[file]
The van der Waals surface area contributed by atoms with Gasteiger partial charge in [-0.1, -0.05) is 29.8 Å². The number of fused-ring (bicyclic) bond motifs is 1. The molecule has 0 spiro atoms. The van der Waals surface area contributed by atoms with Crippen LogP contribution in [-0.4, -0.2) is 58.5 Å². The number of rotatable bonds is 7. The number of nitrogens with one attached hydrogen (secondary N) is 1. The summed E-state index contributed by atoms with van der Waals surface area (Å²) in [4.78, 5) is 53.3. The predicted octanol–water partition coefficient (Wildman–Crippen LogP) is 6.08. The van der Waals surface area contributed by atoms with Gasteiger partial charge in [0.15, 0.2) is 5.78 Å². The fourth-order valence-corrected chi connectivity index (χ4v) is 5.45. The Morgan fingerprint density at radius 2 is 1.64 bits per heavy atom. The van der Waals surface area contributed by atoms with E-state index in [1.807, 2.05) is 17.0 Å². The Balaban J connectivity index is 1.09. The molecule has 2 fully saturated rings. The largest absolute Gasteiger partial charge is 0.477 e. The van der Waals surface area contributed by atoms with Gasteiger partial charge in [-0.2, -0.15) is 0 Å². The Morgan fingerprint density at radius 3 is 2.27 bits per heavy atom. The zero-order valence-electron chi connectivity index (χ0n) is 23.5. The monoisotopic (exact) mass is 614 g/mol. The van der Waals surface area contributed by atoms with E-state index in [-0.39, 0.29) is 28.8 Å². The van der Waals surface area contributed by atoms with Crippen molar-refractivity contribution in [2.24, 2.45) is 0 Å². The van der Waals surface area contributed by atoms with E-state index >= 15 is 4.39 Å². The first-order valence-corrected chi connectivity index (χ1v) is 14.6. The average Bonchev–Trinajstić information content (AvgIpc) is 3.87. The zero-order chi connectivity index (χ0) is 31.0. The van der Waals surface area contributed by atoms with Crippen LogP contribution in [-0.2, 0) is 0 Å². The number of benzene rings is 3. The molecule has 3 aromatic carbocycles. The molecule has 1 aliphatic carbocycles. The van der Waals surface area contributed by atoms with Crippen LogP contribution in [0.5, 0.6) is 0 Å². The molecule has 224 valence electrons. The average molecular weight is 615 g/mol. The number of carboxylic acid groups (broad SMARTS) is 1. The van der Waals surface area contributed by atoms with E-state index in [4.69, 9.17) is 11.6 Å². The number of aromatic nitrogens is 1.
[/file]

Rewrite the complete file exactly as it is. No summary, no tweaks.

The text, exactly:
The van der Waals surface area contributed by atoms with Gasteiger partial charge in [-0.1, -0.05) is 29.8 Å². The number of fused-ring (bicyclic) bond motifs is 1. The molecule has 0 spiro atoms. The van der Waals surface area contributed by atoms with Crippen LogP contribution in [-0.4, -0.2) is 58.5 Å². The number of rotatable bonds is 7. The number of nitrogens with one attached hydrogen (secondary N) is 1. The summed E-state index contributed by atoms with van der Waals surface area (Å²) in [4.78, 5) is 53.3. The predicted octanol–water partition coefficient (Wildman–Crippen LogP) is 6.08. The van der Waals surface area contributed by atoms with Gasteiger partial charge in [0.15, 0.2) is 5.78 Å². The fourth-order valence-corrected chi connectivity index (χ4v) is 5.45. The Morgan fingerprint density at radius 2 is 1.64 bits per heavy atom. The van der Waals surface area contributed by atoms with E-state index in [1.807, 2.05) is 17.0 Å². The Balaban J connectivity index is 1.09. The molecule has 2 fully saturated rings. The largest absolute Gasteiger partial charge is 0.477 e. The van der Waals surface area contributed by atoms with Gasteiger partial charge in [-0.2, -0.15) is 0 Å². The Morgan fingerprint density at radius 3 is 2.27 bits per heavy atom. The zero-order valence-electron chi connectivity index (χ0n) is 23.5. The monoisotopic (exact) mass is 614 g/mol. The van der Waals surface area contributed by atoms with E-state index in [-0.39, 0.29) is 28.8 Å². The van der Waals surface area contributed by atoms with Crippen molar-refractivity contribution in [2.24, 2.45) is 0 Å². The van der Waals surface area contributed by atoms with E-state index >= 15 is 4.39 Å². The first-order valence-corrected chi connectivity index (χ1v) is 14.6. The average Bonchev–Trinajstić information content (AvgIpc) is 3.87. The zero-order chi connectivity index (χ0) is 31.0. The van der Waals surface area contributed by atoms with Crippen LogP contribution in [-0.2, 0) is 0 Å². The number of benzene rings is 3. The molecule has 3 aromatic carbocycles. The molecule has 1 aliphatic carbocycles. The van der Waals surface area contributed by atoms with Crippen LogP contribution in [0.5, 0.6) is 0 Å². The molecule has 224 valence electrons. The average molecular weight is 615 g/mol. The number of carboxylic acid groups (broad SMARTS) is 1. The van der Waals surface area contributed by atoms with E-state index in [4.69, 9.17) is 11.6 Å². The number of aromatic nitrogens is 1.